# Need help figuring out this sequence...

• Oct 8th 2007, 09:40 AM
snakeyster
Need help figuring out this sequence...
Basicaly, I need help on this sequence, as my homework is due in tomorrow. One question on sequences is:

1
3
11
67

I'm supposed to find out what comes next. Can anyone help? Even if you tell me how you got the answer, that would be a great help
• Oct 8th 2007, 10:00 AM
CaptainBlack
Quote:

Originally Posted by snakeyster
Basicaly, I need help on this sequence, as my homework is due in tomorrow. One question on sequences is:

1
3
11
67

I'm supposed to find out what comes next. Can anyone help? Even if you tell me how you got the answer, that would be a great help

Since the online encyclopedia of integer sequences knows this not, I would
suggest that this is not a mathematicaly defined sequence but is somehow
connected with the site you got it from

RonL
• Oct 8th 2007, 10:33 AM
Jhevon
i think $a_n = 7n^3 - 39n^2 + 70n - 37$ for $n \in \mathbb {N}$ works

thus, the fifth term is: 213

(i found the cubic that hit the points (1,1), (2,3), (3,11) and (4,67) by solving a system of equations)
• Oct 8th 2007, 10:42 AM
Soroban
Hello, snakeyster!

Quote:

I need help on this sequence: . $1,\,3,\,11,\,67,\,\cdots$
I see a pattern . . .

. . $\begin{array}{ccccc} a_1 & = & 1 & & \\
a_2 & = & {\color{red}2}(a_1)\,{\color{red}+\,1} & = & 3 \\
a_3 & = & {\color{red}4}(a_2)\,{\color{red}-\,1} & = & 11 \\
a_4 & = & {\color{red}6}(a_3)\,{\color{red}+\,1} & = & 67\end{array}$

I bet the next one is:

. . $\begin{array}{ccccc} a_5 & = & {\color{red}8}(a_4)\,{\color{red}-\,1} & = & 535\end{array}$

The general term seems to be: . $a_n\;=\;2(n-1)(a_{n\text{-}1}) + (\text{-}1)^n$ . for $n \geq 2$

• Oct 8th 2007, 10:43 AM
Jhevon
Quote:

Originally Posted by Soroban
Hello, snakeyster!

I see a pattern . . .

. . $\begin{array}{ccccc} a_1 & = & 1 & & \\
a_2 & = & {\color{red}2}(a_1)\,{\color{red}+\,1} & = & 3 \\
a_3 & = & {\color{red}4}(a_2)\,{\color{red}-\,1} & = & 11 \\
a_4 & = & {\color{red}6}(a_3)\,{\color{red}+\,1} & = & 67\end{array}$

I bet the next one is:

. . $\begin{array}{ccccc} a_5 & = & {\color{red}8}(a_4)\,{\color{red}-\,1} & = & 535\end{array}$

The general term seems to be: . $a_n\;=\;2(n-1)(a_{n\text{-}1}) + (\text{-}1)^n$ . for $n \geq 2$

hmm, we got different answers. i guess i made a mistake then. oh well, good job! I don't know how you see these pattens
• Oct 8th 2007, 01:23 PM
CaptainBlack
Quote:

Originally Posted by Jhevon
hmm, we got different answers. i guess i made a mistake then. oh well, good job! I don't know how you see these pattens

You made no mistake, one can chose the next term to have an arbitary
value and find a polynomial that will take all the given values and our arbitary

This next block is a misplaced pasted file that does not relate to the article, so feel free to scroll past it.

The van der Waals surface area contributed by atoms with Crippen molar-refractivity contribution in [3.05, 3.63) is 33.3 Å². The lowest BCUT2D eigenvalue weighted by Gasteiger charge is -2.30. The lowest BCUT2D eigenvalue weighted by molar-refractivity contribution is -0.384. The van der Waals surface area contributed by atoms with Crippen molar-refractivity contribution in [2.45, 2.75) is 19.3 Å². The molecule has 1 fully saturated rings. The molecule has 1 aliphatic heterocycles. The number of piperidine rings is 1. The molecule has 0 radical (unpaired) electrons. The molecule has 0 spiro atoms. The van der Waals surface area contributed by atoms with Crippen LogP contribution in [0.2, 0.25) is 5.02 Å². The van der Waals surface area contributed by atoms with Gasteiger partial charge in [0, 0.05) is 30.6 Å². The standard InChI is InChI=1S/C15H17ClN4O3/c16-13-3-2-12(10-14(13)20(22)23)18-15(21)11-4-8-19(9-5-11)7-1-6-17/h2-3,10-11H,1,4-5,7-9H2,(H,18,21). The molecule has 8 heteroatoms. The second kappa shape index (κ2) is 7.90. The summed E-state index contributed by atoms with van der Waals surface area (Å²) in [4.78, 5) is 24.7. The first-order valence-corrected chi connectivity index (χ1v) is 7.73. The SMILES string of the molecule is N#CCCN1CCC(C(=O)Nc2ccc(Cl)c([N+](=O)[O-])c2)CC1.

next value.

Your cubic does give the first four terms, and so is as valid a rule for the
next term as any other, and I suspect it involves no more arbitary constants
than does Soroban's

RonL
• Oct 8th 2007, 01:23 PM
topsquark
Quote:

Originally Posted by Jhevon
hmm, we got different answers. i guess i made a mistake then. oh well, good job! I don't know how you see these pattens

You can find an infinite number of polynomial fits to a finite data set. So the fact that you and Soroban came up with different answers is not a surprise.

But I'm with you. I'd love to know how he comes up with this stuff! :)

-Dan
• Oct 8th 2007, 01:24 PM
Jhevon
Quote:

Originally Posted by CaptainBlack
You made no mistake, one can chose the next term to have an arbitary
value and find a polynomial that will take all the given values and our arbitary
next value.

Your cubic does give the first four terms, and so is as valid a rule for the
next term as any other, and I suspect it involves no more arbitary constants
than does Soroban's

RonL

Quote:

Originally Posted by topsquark
You can find an infinite number of polynomial fits to a finite data set. So the fact that you and Soroban came up with different answers is not a surprise.

But I'm with you. I'd love to know how he comes up with this stuff! :)

-Dan

Pfft! sequences are so weird!
• Oct 8th 2007, 01:52 PM
Soroban
HellO!

RonL and Dan are, of course, absolutely correct.

A sequence of numbers is meaningless unless there is a stipulation,
. . a promise that that the sequence "continues in a similar manner",
. . that there is indeed a "reasonable" pattern to the terms.

I've posted the following before, but I enjoy showing it off.

Find the next term of the sequence: . $\bf{1,\,3,\,5,\,7,\,\cdots}$

Justification
I was using this function: . $f(n) \;=\;-\frac{1}{24}\left(n^4 - 10n^3 + 35n^2 - 98x + 48\right)$

"That's unfair!" you say?
Okay, here's a better explanation . . .

The sequence: . $1,\,3,\,5,\,7,\,8,\,\cdots$ is the sequence of natural numbers
. . whose English names contain the letter "e".

• Oct 8th 2007, 11:02 PM
CaptainBlack
Quote:

Originally Posted by Soroban
HellO!

RonL and Dan are, of course, absolutely correct.

A sequence of numbers is meaningless unless there is a stipulation,
. . a promise that that the sequence "continues in a similar manner",
. . that there is indeed a "reasonable" pattern to the terms.

I've posted the following before, but I enjoy showing it off.

Find the next term of the sequence: . $\bf{1,\,3,\,5,\,7,\,\cdots}$

Justification
I was using this function: . $f(n) \;=\;-\frac{1}{24}\left(n^4 - 10n^3 + 35n^2 - 98x + 48\right)$

"That's unfair!" you say?
Okay, here's a better explanation . . .

The sequence: . $1,\,3,\,5,\,7,\,8,\,\cdots$ is the sequence of natural numbers
. . whose English names contain the letter "e".

My favourite is: find the next term in 1, 2, 4, 8, 16.

The answer that I am thinking of is 31. See here in particular scroll down to sequence A000127.

RonL